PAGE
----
At that time they were earthenware tiles, painted outside and later varnished, to which, throughout time, tile makers included other materials and developed clay-baking techniques until they got to enameling.
This ceramic technique entered Europe in the 7th century through the Iberian Peninsula, mastered by the Muslims, and gained momentum still exemplified in the architecture of the Califato de Córdoba, which has drawn the attention of researchers, artists and tourists.
Tiles were brought to the New World by the Spanish ‘conquistadores’ and their use expanded as colonization took root in the continent which they named América. Tiles were used in magnificent palaces, mansions and Catholic churches, which amplified their oppressive power over beaten native peoples.
This beautiful component can currently be seen in inner sections of emblematic buildings in the capital of Uruguay, including the Legislative Palace, in some centenarian constructions and even in contemporary ones with eclectic designs.
Uruguayan architect Alejandro Artucio Urioste wrote books, such as El azulejo en la arquitectura del Río de la Plata, siglos XVIII y XIX (The tile in the architecture of La Plata River, 18th and 19th centuries) and El azulejo en la arquitectura uruguaya, siglos XVIII, XIX y XX (The tile in Uruguayan architecture in the 18th, 19th and 20th centuries), in which he referred to mass industrialization. The latter was presented in the context of the declaration of Montevideo as Iberian-American Culture Capital in 2013.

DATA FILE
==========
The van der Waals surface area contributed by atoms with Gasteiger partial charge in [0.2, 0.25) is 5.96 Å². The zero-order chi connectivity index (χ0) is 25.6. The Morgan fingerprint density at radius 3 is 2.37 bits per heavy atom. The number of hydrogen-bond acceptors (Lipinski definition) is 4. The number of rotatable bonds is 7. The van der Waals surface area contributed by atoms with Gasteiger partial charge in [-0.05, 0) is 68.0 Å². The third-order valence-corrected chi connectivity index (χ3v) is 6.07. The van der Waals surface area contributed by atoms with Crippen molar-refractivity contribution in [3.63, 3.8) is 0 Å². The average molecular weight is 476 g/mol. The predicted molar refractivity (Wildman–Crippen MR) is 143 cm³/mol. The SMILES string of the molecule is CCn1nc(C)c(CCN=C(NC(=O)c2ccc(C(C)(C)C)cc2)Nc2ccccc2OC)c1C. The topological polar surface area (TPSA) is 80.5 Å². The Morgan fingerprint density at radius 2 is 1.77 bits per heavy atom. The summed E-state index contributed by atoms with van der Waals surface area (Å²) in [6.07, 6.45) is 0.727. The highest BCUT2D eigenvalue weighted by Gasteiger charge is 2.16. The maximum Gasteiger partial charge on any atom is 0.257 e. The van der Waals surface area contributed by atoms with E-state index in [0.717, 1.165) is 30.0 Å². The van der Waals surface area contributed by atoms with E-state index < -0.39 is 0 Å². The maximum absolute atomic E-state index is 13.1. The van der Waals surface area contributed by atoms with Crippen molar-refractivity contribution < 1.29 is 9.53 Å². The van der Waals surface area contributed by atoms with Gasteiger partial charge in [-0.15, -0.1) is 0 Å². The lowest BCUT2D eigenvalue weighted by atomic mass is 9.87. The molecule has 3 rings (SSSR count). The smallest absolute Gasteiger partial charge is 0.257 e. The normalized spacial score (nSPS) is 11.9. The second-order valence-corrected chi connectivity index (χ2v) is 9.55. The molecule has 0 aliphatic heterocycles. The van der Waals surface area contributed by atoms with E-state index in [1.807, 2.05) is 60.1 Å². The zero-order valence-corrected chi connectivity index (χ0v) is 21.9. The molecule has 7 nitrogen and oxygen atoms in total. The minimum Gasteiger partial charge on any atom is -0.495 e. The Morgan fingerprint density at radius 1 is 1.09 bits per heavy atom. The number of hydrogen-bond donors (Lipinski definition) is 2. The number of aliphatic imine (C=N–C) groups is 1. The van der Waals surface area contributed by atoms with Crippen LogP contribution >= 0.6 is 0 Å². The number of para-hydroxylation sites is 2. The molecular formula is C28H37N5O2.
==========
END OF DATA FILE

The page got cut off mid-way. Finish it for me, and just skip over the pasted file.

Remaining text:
Such was its passionate journey, which includes a collection made up of more than 5,000 pieces, declared a National Monument in 2014, which can be seen and enjoyed at the Tile Museum in Montevideo, located at a building that mixes art deco style and rationalistic architecture, designed by Leopoldo Carlos Artucio in 1931.
Pieces from colonial times up to the mid-20th century can be found in the collection. Worthwhile mentioning is that they were imported from different countries, such as Argentina, the Netherlands, Mexico, France, Portugal and Brazil, which results in a wide variety of styles, techniques and formats, including more than one thousand19th century French stanniferous tiles, all of them full of artistic style.
Taken from Orbe weekly